With the arrival of the first lunar eclipse of 2022, many sky watchers in regions like North and South America, Europe, and Africa will soon be treated to a nighttime celestial display that has captivated human imaginations for thousands of years.
Occurring between May 15 and 16, observers in locations across the Americas and Africa may be able to observe the forthcoming “blood moon,” which draws its name from the muddy red color the moon takes as it enters the umbral shadow of our planet.
Add to this that astronomers have also designated the moon in its current position a “Super Moon,” and we have the makings for a rare Super Blood Moon eclipse.
If that sounds reminiscent of the name of a death metal band or Grade-B horror film from your teenage years, it will come as no surprise that the eerie appearance of a so-called blood moon has evoked superstition in the minds of people in various cultures around the world for ages.
In ancient Hindu traditions, the appearance of a blood moon was seen as evidence in the sky of a particular entity called Rahu, associated with meteors and lunar eclipses, drinking the elixir of immortality from his celestial goblet. According to legend, the Sun and the Moon lopped off Rahu’s head, although because he imbibed the elixir of immortality, his severed head remained alive. Thus, as Rahu finally catches the moon every so often, he swallows the moon, which reemerges from his severed throat with its characteristic “bloody” appearance.
The motif involving deities or creatures swallowing the sun or moon during eclipses is a common one found in cultures around the world. Indigenous Americans often associated such events with a frog or snake swallowing the moon. One similar interpretation may be found at Ohio’s famous Serpent Mount, where the largest snake effigy site in North America is depicted with its open mouth swallowing a large round object, represented by a circular earthen mound within the “mouth” of the serpent. One possible clue to the identity of the object comes with the recognition of the serpent’s mouth aligning perfectly with the setting sun on the day of the summer solstice, although other interpretations of the meaning behind this famous ancient American mound structure have also been put forward.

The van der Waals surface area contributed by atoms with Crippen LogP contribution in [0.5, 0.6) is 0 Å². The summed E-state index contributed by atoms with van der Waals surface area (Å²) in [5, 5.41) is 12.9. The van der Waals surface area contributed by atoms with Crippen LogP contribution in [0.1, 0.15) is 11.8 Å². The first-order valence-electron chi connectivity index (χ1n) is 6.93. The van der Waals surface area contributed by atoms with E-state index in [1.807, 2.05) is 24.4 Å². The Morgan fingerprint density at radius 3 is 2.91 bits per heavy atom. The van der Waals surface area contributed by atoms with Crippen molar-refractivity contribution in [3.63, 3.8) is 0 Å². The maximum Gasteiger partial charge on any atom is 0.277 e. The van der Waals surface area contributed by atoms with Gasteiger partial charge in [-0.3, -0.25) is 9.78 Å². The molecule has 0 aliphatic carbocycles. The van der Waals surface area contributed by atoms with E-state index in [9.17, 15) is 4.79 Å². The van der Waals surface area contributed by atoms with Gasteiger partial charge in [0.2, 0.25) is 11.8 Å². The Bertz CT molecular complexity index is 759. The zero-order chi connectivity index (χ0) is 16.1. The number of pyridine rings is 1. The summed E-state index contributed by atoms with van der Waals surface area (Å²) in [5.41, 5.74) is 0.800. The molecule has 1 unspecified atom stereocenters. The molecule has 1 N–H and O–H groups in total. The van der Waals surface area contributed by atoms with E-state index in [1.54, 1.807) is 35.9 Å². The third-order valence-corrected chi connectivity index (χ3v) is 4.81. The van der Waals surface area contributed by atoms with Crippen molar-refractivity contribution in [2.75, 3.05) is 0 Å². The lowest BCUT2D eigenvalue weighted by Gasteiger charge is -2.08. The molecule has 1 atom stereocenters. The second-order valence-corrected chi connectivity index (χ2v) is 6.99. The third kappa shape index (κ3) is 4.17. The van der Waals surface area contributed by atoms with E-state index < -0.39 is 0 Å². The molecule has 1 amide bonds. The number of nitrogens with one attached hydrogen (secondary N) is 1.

In South America, the Inca also believed that when a blood moon appeared, it resulted from a jaguar swallowing the moon. According to their beliefs, if a jaguar massive enough to consume the moon were approaching, its ravenous appetite would likely mean that Earth was next on its menu. According to tradition, Inca observers of a blood moon would make as much noise as they could to try and drive the menacing beast away. Over time, they must have learned that doing so did eventually have the appearance of working, as the moon gradually lost its rusty hue.
However, not all traditional beliefs associated with the blood moon were necessarily so frightening for ancient people. As English astronomer Daniel Brown has noted, traditions among the Hupa and Luiseño tribes of California perceived that the bloody appearance of the moon represented an injury. Hence, these cultures would perform healing rituals during eclipses which attempted to restore the moon’s vitality.
On the other side of the globe, the African Batammaliba held the belief that when a blood moon appeared, it was because of a problem or conflict that had occurred between it and the Sun. They were correct, after a fashion, since it was actually true that there was something coming between these two celestial staples: the Earth, which cast its shadow over the lunar surface.
Regardless of the different beliefs any of these cultures held, today it is still easy to see how such beliefs were shaped around the striking appearance of the moon during an eclipse event. For those interested in forming their own skywatching traditions in the days ahead by observing this year’s first Super Blood Moon, additional information can be found about geographic locations, time zones, and the hours of appearance for this weekend’s event at timeanddate.com.